Gary Moore / A Different Beat sparkling and intriguing in equal measure

A free spirit, no one could ever truly pin Gary Moore down, the supremely talented Belfast guitarist having played rock, blues, jazz and Heavy Metal over his extensive career. Always looking to try to satisfy his creative itch, his switches in style could frustrate some fans and certainly make record companies meltdown, but that was all part of who he was, and his commitment to his craft couldn’t be altered.

Gary Moore – A Different Beat – 2022 Reissue (Sanctuary Records)

Release Date: Out Now

Words: Paul Monkhouse

One of the most leftfield turns in his career was the following of 1995s Blues For Greeny, two years later by the eclectically modern Dark Days In Paradise, an album that featured the heavy usage of electronica. Things were pushed even further in 1999 with A Different Beat.

Now in a sparkling reissue, including a glorious double orange vinyl edition, the album is a fascinating diversion from the man who made his name melting faces and hearts. Whilst, stylistically, A Different Beat may be poles apart from material like Nuclear Attack, Murder In The Sky and Still Got The Blues, there’s still the emotional core of subjects that are dear to Moore’s heart, relationships spoken about, and worldviews explored. What of the music, though?

Gary Moore - A Different Beat in Orange vinyl

Things kick off with the funky Go On Home, Indie dance beats flowing in the background, but with the bluesy juxtaposition of Billy Gibbons style guitarwork, the whole having the same slightly disconcerting effect as Eliminator did when it came out. It’s a great start, though, and once you get past the initial surprise, something you find yourself warming to and you appreciate the quality of the product. Lost In Your Love also throws in a bit of a curveball, the jazzy beats and Sting-like vocals taking us in yet another direction. Worry No More adds some heavy-hitting bursts of fretwork over a shuffling dance beat, the guitar patterns underneath subtle but irresistible.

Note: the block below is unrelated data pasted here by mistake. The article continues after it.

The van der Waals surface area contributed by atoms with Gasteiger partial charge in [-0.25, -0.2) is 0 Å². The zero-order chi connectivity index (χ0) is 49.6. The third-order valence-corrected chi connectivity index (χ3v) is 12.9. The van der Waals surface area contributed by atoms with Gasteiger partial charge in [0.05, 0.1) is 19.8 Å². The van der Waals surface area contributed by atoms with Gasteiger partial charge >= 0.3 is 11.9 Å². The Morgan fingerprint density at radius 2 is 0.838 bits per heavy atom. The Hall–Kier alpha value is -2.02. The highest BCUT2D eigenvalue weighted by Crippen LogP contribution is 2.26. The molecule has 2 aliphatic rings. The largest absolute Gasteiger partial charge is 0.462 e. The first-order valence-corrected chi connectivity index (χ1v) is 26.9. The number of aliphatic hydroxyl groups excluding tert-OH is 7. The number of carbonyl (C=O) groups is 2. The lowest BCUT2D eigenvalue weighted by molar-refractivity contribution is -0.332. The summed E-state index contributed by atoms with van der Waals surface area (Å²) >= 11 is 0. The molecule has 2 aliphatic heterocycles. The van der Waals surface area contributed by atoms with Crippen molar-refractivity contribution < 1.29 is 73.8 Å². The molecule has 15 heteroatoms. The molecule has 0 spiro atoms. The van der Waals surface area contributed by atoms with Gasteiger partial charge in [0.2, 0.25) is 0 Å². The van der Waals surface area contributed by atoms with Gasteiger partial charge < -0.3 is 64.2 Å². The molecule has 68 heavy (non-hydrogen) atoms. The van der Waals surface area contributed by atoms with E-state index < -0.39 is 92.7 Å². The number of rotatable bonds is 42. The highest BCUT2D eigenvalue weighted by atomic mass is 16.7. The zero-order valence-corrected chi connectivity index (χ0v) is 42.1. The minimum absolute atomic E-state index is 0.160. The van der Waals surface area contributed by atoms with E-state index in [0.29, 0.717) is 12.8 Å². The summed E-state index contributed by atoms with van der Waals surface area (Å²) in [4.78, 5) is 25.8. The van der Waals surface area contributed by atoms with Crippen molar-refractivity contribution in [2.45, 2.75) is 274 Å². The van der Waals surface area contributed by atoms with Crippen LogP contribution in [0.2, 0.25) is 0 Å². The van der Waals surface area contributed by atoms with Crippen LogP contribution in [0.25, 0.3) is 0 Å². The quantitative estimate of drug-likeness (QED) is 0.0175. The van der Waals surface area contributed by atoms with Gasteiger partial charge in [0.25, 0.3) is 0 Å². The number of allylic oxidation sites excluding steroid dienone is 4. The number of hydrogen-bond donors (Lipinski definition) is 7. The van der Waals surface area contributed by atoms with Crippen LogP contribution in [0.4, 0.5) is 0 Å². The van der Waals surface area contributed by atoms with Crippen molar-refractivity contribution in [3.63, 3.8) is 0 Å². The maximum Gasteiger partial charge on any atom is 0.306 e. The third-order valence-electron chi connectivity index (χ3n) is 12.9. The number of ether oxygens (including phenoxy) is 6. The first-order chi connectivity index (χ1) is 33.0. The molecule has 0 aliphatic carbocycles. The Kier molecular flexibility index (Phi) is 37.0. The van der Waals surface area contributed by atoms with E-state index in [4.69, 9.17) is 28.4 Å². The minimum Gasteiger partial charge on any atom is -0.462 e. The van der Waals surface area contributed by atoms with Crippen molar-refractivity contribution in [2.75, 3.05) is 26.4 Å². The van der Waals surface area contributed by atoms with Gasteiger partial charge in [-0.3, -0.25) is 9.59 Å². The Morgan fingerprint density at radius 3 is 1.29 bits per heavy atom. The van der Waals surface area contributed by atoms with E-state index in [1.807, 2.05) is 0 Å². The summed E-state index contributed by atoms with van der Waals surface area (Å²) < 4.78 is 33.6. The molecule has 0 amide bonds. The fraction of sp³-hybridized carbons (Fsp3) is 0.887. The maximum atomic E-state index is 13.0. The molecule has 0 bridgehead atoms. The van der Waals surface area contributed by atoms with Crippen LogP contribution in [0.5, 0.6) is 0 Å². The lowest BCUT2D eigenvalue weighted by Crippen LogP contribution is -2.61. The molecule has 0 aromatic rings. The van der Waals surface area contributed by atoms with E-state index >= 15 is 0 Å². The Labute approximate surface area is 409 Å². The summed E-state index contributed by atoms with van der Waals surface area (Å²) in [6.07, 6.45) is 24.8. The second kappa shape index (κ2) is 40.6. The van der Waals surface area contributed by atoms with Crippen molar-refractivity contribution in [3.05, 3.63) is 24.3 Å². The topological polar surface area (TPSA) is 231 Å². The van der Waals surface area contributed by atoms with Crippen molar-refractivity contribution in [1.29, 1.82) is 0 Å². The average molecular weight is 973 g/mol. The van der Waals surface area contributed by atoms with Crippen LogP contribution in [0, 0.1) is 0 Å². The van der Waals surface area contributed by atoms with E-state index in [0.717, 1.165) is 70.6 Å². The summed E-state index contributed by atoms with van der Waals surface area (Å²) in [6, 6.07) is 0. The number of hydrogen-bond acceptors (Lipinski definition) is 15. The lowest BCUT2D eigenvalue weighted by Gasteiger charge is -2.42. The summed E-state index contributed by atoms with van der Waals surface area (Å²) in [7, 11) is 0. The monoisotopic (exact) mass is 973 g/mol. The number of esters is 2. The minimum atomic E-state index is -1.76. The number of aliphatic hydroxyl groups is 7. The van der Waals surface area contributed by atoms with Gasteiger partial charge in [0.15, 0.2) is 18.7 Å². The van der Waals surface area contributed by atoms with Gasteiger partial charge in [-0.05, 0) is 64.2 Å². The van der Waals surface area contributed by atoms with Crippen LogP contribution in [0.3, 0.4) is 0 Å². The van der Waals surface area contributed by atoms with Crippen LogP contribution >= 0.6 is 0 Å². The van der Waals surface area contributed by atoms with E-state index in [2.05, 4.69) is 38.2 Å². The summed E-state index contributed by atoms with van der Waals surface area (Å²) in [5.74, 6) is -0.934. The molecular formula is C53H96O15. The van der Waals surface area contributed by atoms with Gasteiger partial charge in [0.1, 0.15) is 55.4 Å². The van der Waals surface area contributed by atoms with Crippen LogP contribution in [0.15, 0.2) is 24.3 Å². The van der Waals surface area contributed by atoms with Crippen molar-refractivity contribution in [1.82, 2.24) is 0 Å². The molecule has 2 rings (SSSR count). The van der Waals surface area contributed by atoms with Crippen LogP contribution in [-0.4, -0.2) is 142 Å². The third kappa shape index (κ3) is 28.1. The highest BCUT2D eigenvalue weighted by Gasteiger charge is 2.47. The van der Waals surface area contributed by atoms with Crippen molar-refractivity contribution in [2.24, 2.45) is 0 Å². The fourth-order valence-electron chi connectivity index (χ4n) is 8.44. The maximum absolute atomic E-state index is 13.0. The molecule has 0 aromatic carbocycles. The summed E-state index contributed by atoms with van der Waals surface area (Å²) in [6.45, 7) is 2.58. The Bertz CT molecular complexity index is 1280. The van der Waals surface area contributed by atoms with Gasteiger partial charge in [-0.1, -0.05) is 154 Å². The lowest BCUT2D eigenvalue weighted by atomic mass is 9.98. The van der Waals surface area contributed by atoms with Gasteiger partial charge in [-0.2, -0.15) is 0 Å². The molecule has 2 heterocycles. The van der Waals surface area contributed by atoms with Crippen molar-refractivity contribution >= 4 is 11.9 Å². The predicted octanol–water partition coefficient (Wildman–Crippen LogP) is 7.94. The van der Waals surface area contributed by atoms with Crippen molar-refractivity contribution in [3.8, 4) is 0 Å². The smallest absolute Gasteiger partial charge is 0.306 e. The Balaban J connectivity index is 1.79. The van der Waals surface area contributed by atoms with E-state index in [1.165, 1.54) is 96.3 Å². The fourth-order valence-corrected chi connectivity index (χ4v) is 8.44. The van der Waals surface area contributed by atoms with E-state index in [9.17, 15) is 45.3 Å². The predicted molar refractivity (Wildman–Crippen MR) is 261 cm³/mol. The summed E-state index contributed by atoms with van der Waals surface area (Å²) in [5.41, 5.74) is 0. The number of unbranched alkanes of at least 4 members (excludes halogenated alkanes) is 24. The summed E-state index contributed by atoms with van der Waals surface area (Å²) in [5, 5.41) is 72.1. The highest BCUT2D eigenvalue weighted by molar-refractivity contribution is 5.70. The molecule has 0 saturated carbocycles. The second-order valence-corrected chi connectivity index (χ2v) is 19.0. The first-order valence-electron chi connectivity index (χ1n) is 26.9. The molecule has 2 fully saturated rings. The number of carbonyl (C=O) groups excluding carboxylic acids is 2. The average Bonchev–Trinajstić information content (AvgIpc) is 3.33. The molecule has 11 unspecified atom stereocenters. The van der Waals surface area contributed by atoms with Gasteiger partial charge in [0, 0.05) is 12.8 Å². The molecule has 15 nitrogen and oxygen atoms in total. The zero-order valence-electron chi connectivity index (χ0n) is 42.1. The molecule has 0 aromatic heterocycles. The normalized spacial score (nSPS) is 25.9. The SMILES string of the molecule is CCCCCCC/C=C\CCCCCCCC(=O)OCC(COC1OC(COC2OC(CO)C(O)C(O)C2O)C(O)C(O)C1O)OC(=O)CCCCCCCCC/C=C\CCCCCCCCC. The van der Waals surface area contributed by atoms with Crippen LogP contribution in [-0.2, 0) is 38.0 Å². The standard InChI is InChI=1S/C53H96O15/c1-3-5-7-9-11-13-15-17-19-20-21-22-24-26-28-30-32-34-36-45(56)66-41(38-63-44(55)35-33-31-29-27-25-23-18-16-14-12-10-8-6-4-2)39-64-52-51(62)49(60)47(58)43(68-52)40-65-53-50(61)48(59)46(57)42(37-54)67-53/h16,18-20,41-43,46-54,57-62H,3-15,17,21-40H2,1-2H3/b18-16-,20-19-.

An incendiary cover of Fire turns the Hendrix classic into a beast with claws that rules the nightclub floors. Maybe sacrilege to some, but you get the feeling that Jimi would have gotten a real kick out of it in the same way that The Beatles dug his live take on Sgt Pepper.

Things become a lot more chilled with the mellow Surrender. The sound soulful and contemporary, Moore’s tasty licks calling to mind Dave Gilmour at times before House Full Of Blues comes in like the long-lost cousin of the baggy indie rock that Happy Mondays made their own. It’s certainly a rush of good-time vibes, and the guitars are better.

Bring Back My Baby could still fit in perfectly with the soundtrack for a modern caper film, set in the wilds of Ireland, its Celtic railroad blues studded with a modern beat, something that Moby might conjure up. Can’t Help Myself grooves and rocks in a very angular, scattergun way that sets alight to the synapses.

There’s some light-hearted playfulness in Moore’s tribute to his Brighton neighbour Norman ‘Fatboy Slim’ Cook in Fat Boy that will get feet moving before the album closes in grand style with the slow, cinematic arthouse blues of We Want Love.

With the extended bonus track Can’t help Myself (E-Z Rollers Mix) added to the end of the album, there’s a lot to take in here and whilst still as divisive to the purists, there’s a lot to explore and unpack, the treasure worth diving for.

For all its echoes of other artists, this is a work of stark individuality, the sound of Moore pushing boundaries and having a lot of fun while doing it.

Whilst he was to return to more familiar and accepted territory in the following, starkly titled, Back To The Blues, what he created here with A Different Beat adds to his rich legacy. An album with huge crossover potential, it never really got the attention it deserved at the time, possibly due to the resistance from both sides regarding the perception of Moore’s back catalogue, but it more than deserves a reassessment now.

Sparkling and intriguing in equal measure.

Sleeve Notes

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